Female mosquitoes mainly of the species Aedesaegypti transmit the virus. There are 4 serotypes of the virus that causes dengue and these are commonly called as DEN-1, DEN-2, DEN-3, and DEN-4.Dengue fever is also known as “break bone” fever because of the sever muscle and joint pain.

 

A small percentage of individuals who have dengue fever can develop a more serious form of disease known as dengue hemorrhagic fever (DHF) that is characterized by bleeding from nose, gums and even skin along with high fever.

 

Dengue hemorrhagic fever can trigger dengue shock syndrome. and can lead to excessive bleeding and even death.

 

Places with high risk of dengue

 

Dengue is normally found in tropical and sub-tropical climates around the world, most commonly in urban and semi-urban areas. The epidemic outbreak can occur anytime, as long as the mosquito is active. Conditions like high humidity and temperature favours mosquito survival.

 

Transmission

 

The virus is transmitted to human through the bites of infected female mosquitoes.

 

Aedesaegypti mosquito (also called tiger mosquito due to presence of characteristic stripes on their body) is the primary vector for the disease. These species of mosquito are day biters and breeds in clean water mostly in household pots, broken coconut shells and open overhead tanks.

 

Symptoms

 

Symptoms usually appear 3-14 days after the infected mosquito bite.

 

 

Severe flu-like symptoms

 

  • High fever (40°C/104°F) accompanied by a severe headache
  • Severe body aches and joints pain.
  • Rash and swollen glands
  • Pain behind the eyes
  • Abdominal pain and vomiting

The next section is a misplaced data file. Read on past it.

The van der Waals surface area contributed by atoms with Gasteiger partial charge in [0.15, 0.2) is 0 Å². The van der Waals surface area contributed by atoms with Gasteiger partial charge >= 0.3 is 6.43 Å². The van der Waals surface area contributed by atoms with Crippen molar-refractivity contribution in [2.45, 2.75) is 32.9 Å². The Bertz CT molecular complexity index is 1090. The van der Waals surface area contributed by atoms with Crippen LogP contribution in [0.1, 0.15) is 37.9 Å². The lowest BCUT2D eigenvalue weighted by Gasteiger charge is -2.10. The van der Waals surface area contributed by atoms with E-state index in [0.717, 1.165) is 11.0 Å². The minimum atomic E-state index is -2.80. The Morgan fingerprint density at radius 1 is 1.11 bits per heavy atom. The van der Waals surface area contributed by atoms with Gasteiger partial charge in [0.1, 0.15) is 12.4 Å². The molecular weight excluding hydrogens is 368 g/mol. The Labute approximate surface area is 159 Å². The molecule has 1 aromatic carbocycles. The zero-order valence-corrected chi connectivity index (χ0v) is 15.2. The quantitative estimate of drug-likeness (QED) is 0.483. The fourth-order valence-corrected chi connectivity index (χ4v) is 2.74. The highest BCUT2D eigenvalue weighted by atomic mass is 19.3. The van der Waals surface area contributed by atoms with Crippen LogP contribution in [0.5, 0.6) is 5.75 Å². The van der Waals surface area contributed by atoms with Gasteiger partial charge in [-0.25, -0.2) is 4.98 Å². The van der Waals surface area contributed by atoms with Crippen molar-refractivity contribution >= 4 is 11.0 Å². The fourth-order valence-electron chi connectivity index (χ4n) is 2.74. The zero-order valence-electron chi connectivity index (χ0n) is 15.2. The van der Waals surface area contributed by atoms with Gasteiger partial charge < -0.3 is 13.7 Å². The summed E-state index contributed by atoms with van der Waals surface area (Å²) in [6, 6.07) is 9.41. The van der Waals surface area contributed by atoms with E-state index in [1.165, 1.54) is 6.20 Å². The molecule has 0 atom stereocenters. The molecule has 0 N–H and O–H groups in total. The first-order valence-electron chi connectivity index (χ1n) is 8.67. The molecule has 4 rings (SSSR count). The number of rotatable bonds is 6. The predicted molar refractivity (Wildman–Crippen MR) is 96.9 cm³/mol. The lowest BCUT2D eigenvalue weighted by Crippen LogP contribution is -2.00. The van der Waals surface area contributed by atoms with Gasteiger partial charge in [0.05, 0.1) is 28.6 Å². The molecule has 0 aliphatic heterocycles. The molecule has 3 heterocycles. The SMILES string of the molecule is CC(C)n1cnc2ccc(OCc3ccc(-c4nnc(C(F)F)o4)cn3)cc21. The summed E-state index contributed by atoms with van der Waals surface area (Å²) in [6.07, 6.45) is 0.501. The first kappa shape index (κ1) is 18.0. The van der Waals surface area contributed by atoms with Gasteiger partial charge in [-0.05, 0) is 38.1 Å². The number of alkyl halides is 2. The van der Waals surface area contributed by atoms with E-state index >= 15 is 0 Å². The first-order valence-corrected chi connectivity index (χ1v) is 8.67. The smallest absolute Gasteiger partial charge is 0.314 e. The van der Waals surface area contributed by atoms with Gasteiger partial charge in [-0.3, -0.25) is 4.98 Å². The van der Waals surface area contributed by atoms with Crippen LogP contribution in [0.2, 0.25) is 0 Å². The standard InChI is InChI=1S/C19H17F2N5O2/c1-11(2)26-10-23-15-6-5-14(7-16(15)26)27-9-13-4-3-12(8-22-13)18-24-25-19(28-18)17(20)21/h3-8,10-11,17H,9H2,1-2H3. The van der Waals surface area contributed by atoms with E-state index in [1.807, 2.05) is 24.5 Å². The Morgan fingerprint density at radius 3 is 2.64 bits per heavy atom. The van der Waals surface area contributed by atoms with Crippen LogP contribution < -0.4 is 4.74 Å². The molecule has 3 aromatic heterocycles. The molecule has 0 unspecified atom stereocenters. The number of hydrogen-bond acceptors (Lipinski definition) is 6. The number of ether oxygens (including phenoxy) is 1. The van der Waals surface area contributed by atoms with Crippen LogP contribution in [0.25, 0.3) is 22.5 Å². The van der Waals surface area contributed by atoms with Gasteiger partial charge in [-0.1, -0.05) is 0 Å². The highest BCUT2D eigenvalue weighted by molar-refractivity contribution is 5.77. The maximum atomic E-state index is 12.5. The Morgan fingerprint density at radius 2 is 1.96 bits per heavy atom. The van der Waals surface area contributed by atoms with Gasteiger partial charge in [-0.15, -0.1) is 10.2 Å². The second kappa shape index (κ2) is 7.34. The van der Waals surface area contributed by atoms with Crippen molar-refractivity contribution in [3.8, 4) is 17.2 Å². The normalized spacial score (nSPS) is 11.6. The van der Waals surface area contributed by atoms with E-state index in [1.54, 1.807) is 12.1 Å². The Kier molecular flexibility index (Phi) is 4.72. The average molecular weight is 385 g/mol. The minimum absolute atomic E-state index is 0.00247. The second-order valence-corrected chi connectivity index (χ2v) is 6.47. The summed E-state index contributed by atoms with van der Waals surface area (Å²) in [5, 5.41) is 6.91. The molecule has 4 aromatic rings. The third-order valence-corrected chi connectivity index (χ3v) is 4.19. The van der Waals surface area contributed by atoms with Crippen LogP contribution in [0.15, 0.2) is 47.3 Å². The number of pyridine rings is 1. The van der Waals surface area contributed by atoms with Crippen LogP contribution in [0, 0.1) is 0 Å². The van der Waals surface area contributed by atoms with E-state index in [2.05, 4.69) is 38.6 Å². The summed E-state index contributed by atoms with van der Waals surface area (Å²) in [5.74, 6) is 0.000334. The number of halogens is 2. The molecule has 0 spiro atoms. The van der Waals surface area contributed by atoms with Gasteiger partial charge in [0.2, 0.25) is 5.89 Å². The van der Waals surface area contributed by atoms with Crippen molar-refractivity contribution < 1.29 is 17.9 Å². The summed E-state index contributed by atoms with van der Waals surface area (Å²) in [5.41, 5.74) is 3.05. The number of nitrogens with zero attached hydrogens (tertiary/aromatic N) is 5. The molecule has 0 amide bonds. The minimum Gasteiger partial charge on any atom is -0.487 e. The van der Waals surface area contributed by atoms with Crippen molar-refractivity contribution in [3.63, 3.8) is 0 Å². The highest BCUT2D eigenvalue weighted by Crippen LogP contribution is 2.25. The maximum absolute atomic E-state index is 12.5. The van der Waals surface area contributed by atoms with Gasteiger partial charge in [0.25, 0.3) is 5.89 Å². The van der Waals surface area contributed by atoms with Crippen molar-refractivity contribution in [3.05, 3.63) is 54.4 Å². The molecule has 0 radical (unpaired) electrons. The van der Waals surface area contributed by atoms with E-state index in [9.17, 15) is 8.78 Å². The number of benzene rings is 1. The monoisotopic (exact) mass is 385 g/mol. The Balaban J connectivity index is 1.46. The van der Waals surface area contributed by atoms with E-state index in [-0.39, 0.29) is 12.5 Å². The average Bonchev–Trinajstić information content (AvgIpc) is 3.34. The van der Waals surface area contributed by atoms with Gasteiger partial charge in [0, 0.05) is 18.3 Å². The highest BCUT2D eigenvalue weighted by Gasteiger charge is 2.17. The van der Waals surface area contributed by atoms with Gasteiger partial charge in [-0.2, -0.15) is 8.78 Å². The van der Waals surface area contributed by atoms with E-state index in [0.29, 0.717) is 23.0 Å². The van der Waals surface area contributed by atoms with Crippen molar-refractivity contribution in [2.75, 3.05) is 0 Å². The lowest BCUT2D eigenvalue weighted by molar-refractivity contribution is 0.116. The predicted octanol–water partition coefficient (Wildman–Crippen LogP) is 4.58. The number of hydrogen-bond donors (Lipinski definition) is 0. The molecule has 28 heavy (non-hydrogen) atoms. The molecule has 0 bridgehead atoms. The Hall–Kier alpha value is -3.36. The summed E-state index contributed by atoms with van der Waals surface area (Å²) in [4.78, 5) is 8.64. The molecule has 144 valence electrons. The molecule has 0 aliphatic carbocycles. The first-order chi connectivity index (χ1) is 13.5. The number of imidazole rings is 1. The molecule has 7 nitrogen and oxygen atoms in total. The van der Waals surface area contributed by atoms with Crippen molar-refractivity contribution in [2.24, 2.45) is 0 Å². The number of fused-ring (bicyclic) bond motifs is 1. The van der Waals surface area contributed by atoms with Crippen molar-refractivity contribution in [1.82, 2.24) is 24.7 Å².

Warning signs

 

Rush to hospital if you have symptoms like:

 

  • Severe abdominal pain
  • Persistent vomiting
  • Bleeding from gums, nose or even bleeding spots on the skin.
  • Rapid breathing
  • Excessive tiredness and drowsiness

 

Treatment

 

There is no vaccine for dengue fever. The only way to prevent infection is to avoid being bitten by mosquitoes. Seek medical attention.

 

Take rest and drink plenty of fruit juices and avoid medicines like aspirin and ibuprofen as that can lead to more bleeding.

 

Measures for Prevention

 

Preventive measures are very important and crucial in stopping dengue spread.

 

Aedes mosquito usually breeds in freshwater collections in artificial containers especially in plastic cups, flowerpots, broken bottles, overhead tanks that are not properly sealed.

 

  • Drain and remove water from artificial containers, flower vases regularly
  • Discard the items like bottles, tins and rubber tyres which collects rainwater and stored for long duration
  • Sleep under mosquito nets and use repellents even in daytime
  • Clean and keep covered domestic water storage containers
  • Spray insecticides in mosquito bread areas
  • Use window screens, coils, vaporisers and insecticide-treated materials
  • Dispose of solid waste properly and remove artificial man-made habitats
  • Apply appropriate insecticides to outdoor water storage containers
  • Protect yourself from mosquito bites by wearing long-sleeved clothing
  • Don’t ignore any fever; get medical advice at the earliest.